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How can we build tax capacity in developing countries?

Jim Brumby's picture
Well-functioning tax systems allow countries to chart their own futures and pay for essential services such as education and healthcare.
(Photo: Curt Carnemark / World Bank)

This week, the World Bank, together with the International Monetary Fund, the Organisation for Co-Operation and Development, and the United Nations, submitted recommendations to the G20 on how we can best work to strengthen the capacity of our client countries to build fair, efficient tax systems. Responding to a request the G20 made in February, and working as the recently-formed Platform for Collaboration on Tax, we dug deep into our collective years of policy-setting, technical advice, and on-the-ground experience to arrive at guidance for providing assistance and suggestions for funding that work. In short, we looked at how best we could help.

The recommendations in our report, “Enhancing the Effectiveness of External Support in Building Tax Capacity in Developing Countries,” present an ambitious agenda for development partners to support developing nations to strengthen their tax systems and realize their development objectives, as well as strive for achievement of the Sustainable Development Goals.

Historic climate signing, for this and future generations

Max Thabiso Edkins's picture
 
Photo: Leigh Vogel / Connect4Climate


On Earth Day, April 22, history was written. World leaders from 175 parties (174 countries and the European Union) came together at the United Nations to sign the Paris Climate Change Agreement. The signing ceremony far exceeded the historical record for first-day signatures to an international agreement. 

4 questions, 4 answers. What’s next after the Paris agreement?

John Roome's picture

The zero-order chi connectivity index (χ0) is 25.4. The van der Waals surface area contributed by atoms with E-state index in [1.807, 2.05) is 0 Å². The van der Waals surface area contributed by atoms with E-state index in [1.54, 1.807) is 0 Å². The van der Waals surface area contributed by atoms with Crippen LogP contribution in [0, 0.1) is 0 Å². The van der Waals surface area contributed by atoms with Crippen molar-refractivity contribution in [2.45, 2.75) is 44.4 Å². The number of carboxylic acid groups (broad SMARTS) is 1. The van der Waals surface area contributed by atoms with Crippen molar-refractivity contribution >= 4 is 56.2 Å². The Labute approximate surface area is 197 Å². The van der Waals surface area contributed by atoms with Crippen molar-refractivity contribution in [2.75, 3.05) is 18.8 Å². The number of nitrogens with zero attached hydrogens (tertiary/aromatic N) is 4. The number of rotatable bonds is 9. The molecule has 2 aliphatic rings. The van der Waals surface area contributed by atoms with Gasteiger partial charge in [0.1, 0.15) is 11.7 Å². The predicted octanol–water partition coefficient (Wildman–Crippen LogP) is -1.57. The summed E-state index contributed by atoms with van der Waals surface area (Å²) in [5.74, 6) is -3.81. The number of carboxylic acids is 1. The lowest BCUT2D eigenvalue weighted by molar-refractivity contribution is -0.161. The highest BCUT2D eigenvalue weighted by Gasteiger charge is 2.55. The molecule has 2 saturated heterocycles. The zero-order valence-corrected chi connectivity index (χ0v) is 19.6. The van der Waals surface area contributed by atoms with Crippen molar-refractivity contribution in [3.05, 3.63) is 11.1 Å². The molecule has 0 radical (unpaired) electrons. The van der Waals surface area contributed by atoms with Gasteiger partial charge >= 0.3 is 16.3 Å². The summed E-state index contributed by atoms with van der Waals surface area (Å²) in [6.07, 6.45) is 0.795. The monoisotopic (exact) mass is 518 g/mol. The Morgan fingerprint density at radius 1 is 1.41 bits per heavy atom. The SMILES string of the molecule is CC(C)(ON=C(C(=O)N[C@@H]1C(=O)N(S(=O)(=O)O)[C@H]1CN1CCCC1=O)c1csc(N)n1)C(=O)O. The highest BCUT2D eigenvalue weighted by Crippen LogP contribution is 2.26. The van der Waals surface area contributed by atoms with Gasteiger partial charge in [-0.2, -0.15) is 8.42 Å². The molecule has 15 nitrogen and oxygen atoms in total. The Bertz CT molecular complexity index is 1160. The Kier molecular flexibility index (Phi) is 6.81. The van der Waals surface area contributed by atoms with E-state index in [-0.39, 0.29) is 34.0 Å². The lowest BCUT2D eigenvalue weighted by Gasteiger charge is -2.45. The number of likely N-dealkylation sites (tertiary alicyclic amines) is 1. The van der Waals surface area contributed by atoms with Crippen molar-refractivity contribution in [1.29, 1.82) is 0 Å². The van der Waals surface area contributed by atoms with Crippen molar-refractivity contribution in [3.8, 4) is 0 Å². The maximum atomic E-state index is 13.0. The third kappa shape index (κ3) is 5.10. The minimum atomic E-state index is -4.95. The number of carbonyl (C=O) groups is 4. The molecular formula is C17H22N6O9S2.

Today, April 22, 2016, marks a key moment for the world with the signing of the historic Paris climate change agreement. A record number of world leaders are expected in New York at the United Nations Headquarters for the high-level signing ceremony.

It’s a clear sign that people recognize that the changing climate is impacting us now – the recent record-breaking temperature, spread of infectious diseases, and climatic conditions, are increasingly alarming and must be dealt with before it’s too late. Now is the time for action and for countries and governments to deliver on their promises made in Paris.

I’ve answered some questions that will better help explain why the signing of the Paris Agreement is critical and how we in the World Bank Group are stepping up our efforts to help countries deliver on their pledges.

Weekly wire: The global forum

Roxanne Bauer's picture
World of NewsThese are some of the views and reports relevant to our readers that caught our attention this week.
 

Do international NGOs still have the right to exist?
The Guardian
It’s highly unlikely that corporate bosses regularly ask themselves if their businesses have a right to exist. Their goal is to sell stuff and make a profit. But if your goal is to alleviate poverty and human suffering – in the face of statistics showing mixed outcomes – is this, in fact, the most important question an International NGO can ask of themselves? At the BOND conference last week, in a session entitled How can INGOs survive the future, Penny Lawrence, the deputy CEO of Oxfam stated bluntly: “we need to earn the right to survive the future.” It is like the sector’s very own Damascene moment.

Changing views of how to change the world
Brookings, Future Development blog
World leaders concluded three large agreements last year. Each represents a vision of how to change the world. The Addis Ababa Action Agenda on financing for development agreed to move from “billions to trillions” of cross-border flows to developing countries. The agreement on universal sustainable development goals (SDGs) sets out priorities (albeit a long list) for what needs to change. The Paris Agreement on climate change endorses a shift to low-carbon (and ultimately zero carbon) economic growth trajectories. There is a common thread to these agreements. They each reflect a new theory of how to change the world that is not made explicit but has evolved as a matter of practice. Understanding this new theory is crucial to successful implementation strategies of the three agreements.
 

We, the people, for the global bicycle momentum